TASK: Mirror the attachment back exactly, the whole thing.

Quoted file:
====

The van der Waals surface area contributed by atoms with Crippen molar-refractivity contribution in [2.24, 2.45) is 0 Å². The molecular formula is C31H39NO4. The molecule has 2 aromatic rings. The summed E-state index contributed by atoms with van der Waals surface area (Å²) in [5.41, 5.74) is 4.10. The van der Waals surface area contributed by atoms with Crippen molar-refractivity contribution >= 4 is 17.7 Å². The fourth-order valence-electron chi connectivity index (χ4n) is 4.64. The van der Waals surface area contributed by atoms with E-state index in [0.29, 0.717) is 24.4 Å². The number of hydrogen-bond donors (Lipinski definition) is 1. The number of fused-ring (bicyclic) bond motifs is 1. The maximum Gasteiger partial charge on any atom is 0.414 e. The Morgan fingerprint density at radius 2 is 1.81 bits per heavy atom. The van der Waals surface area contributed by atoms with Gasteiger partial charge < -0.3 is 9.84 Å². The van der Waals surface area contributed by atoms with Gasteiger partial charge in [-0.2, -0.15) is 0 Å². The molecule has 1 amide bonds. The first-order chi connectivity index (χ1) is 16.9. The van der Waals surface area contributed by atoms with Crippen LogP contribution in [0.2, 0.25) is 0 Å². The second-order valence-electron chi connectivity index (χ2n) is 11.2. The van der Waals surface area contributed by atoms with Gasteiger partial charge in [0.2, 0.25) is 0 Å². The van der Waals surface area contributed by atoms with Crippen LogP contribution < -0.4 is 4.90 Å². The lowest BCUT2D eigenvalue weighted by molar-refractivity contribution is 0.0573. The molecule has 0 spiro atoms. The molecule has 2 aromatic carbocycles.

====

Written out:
The van der Waals surface area contributed by atoms with Crippen molar-refractivity contribution in [2.24, 2.45) is 0 Å². The molecular formula is C31H39NO4. The molecule has 2 aromatic rings. The summed E-state index contributed by atoms with van der Waals surface area (Å²) in [5.41, 5.74) is 4.10. The van der Waals surface area contributed by atoms with Crippen molar-refractivity contribution >= 4 is 17.7 Å². The fourth-order valence-electron chi connectivity index (χ4n) is 4.64. The van der Waals surface area contributed by atoms with E-state index in [0.29, 0.717) is 24.4 Å². The number of hydrogen-bond donors (Lipinski definition) is 1. The number of fused-ring (bicyclic) bond motifs is 1. The maximum Gasteiger partial charge on any atom is 0.414 e. The Morgan fingerprint density at radius 2 is 1.81 bits per heavy atom. The van der Waals surface area contributed by atoms with Gasteiger partial charge < -0.3 is 9.84 Å². The van der Waals surface area contributed by atoms with Gasteiger partial charge in [-0.2, -0.15) is 0 Å². The molecule has 1 amide bonds. The first-order chi connectivity index (χ1) is 16.9. The van der Waals surface area contributed by atoms with Crippen LogP contribution in [0.2, 0.25) is 0 Å². The second-order valence-electron chi connectivity index (χ2n) is 11.2. The van der Waals surface area contributed by atoms with Gasteiger partial charge in [0.2, 0.25) is 0 Å². The van der Waals surface area contributed by atoms with Crippen LogP contribution < -0.4 is 4.90 Å². The lowest BCUT2D eigenvalue weighted by molar-refractivity contribution is 0.0573. The molecule has 0 spiro atoms. The molecule has 2 aromatic carbocycles.